Wow guys, great info and thanks for the welcome.  It sounds like there's still a few bugs to work out on the digital.  They had an original in town for a good price and I've got 40 lbs of Black Cod (Sable Fish) right off the boat from Alaska that I can't wait to smoke, so I went ahead and bought it.  I'm a professional chef so I'm not too intimidated by the learning curve.  If there is a reliable temperature controller out there as an add-on I'd be very interested in it though.

Offline manxman

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Re: Digital or Original?
« Reply #5 on: May 12, 2006, 01:37:45 am »
Welcome to the forum Rob in WA, to me arcs n sparks and iceman summed things up very well and I think you have made the best decision at this moment in time.

I am sure forum members would be very interested in your views and comments on the quality of the food you get from your BS, you being a professional chef and all that. :)
Manxman

Offline iceman

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Re: Digital or Original?
« Reply #6 on: May 12, 2006, 09:06:25 am »
Rob, let me know how and what you do to the Black Cod. Myself (and probably Kummok) end up with tons of it each season up here in Alaska. I've never tried smoking it (always thought it would be to oily ).

Offline Oldman

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Re: Digital or Original?
« Reply #7 on: May 12, 2006, 09:52:39 am »
Quote
Rob, let me know how and what you do to the Black Cod. Myself (and probably Kummok) end up with tons of it each season up here in Alaska. I've never tried smoking it (always thought it would be to oily ).
Strange, but about the only fish I ever smoke is mullet or once in a while a mackeral and they are oily.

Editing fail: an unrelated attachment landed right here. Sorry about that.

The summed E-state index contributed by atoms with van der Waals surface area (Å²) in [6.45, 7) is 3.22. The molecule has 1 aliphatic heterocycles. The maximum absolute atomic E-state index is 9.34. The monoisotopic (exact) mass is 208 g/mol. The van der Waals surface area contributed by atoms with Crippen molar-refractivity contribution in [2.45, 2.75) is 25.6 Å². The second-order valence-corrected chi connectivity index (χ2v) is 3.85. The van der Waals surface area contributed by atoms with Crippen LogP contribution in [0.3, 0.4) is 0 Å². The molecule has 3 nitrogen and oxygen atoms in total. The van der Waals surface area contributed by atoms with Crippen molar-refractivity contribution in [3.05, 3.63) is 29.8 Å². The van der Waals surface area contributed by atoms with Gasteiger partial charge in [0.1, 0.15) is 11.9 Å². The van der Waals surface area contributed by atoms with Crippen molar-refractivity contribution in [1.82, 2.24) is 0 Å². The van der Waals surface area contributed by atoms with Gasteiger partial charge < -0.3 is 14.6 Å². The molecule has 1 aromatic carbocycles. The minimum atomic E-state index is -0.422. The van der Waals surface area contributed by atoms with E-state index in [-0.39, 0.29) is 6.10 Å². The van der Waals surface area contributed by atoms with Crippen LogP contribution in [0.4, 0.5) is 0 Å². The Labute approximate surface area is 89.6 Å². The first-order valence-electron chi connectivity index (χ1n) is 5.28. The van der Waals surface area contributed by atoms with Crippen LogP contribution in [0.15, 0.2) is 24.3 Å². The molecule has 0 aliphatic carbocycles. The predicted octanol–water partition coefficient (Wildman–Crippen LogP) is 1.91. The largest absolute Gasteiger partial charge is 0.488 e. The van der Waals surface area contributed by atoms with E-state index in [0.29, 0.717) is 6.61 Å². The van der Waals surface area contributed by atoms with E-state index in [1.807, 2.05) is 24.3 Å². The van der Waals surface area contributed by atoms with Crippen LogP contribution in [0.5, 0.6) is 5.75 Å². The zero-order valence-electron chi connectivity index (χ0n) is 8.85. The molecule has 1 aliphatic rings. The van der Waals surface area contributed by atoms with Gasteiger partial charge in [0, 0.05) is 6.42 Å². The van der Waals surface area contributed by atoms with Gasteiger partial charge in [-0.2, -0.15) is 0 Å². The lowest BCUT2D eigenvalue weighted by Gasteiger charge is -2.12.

Seeing how I have never seen a cod...let alone one that is called black I googled this image:

Now is this a regular cod, or is this different? Other than coloring it looks almost like a gag grouper to me. Which is a darker meat fish. In the Gulf we have serveral types of grouper.

Gag Grouper


Black Grouper


Nassau Grouper


Red Grouper


Now there are several more types of Groupers here... However, the best Grouper is the one between the slices of a bun~~~~


Now the cod we get here in the stores is a white fish. Not oiley.  So someone post a picture of what is a cod in your area.


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I guess i cant reply here.  :'(  RIGHT OLDMAN
You could have answer the question. You could have stated facts about the 6 rack that you have or had, and you could have started facts about the 4 rack that you posted about yesterday.  Instead it seems you want to start a flame war... I suggest you don't.
Olds

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Offline Oldman

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Re: Digital or Original?
« Reply #8 on: May 12, 2006, 10:50:30 am »
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Your wrong olds and this is going to end right now.No flamming no bashing no na da just a nice smoke .Be well my old friend and stay cool .
Fair enough.

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Offline Rob in WA

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Re: Digital or Original?
« Reply #9 on: May 12, 2006, 03:24:49 pm »
Black Cod is very different then "normal" cod, it is very oily.  It's not really even in the cod family, it's also known as sablefish.

Here's what it looks like after it's been caught:



and here's how it looks in the smoker:




I'm just just trying one fish today to see how it goes, I'll report back tonight or tomorrow as to how it turns out.  This is my first time smoking anything in the BS.  I brined it in salt, soy, molasses, brown sugar, lemon pepper, garlic and ginger for about four hours.  I'm using hickory to smoke it with and trying to keep the temperature around 135.  I'll increase the temp. in a few hours to 170.  I don't know how long I should smoke it for, I'm think 5 or 6 hours?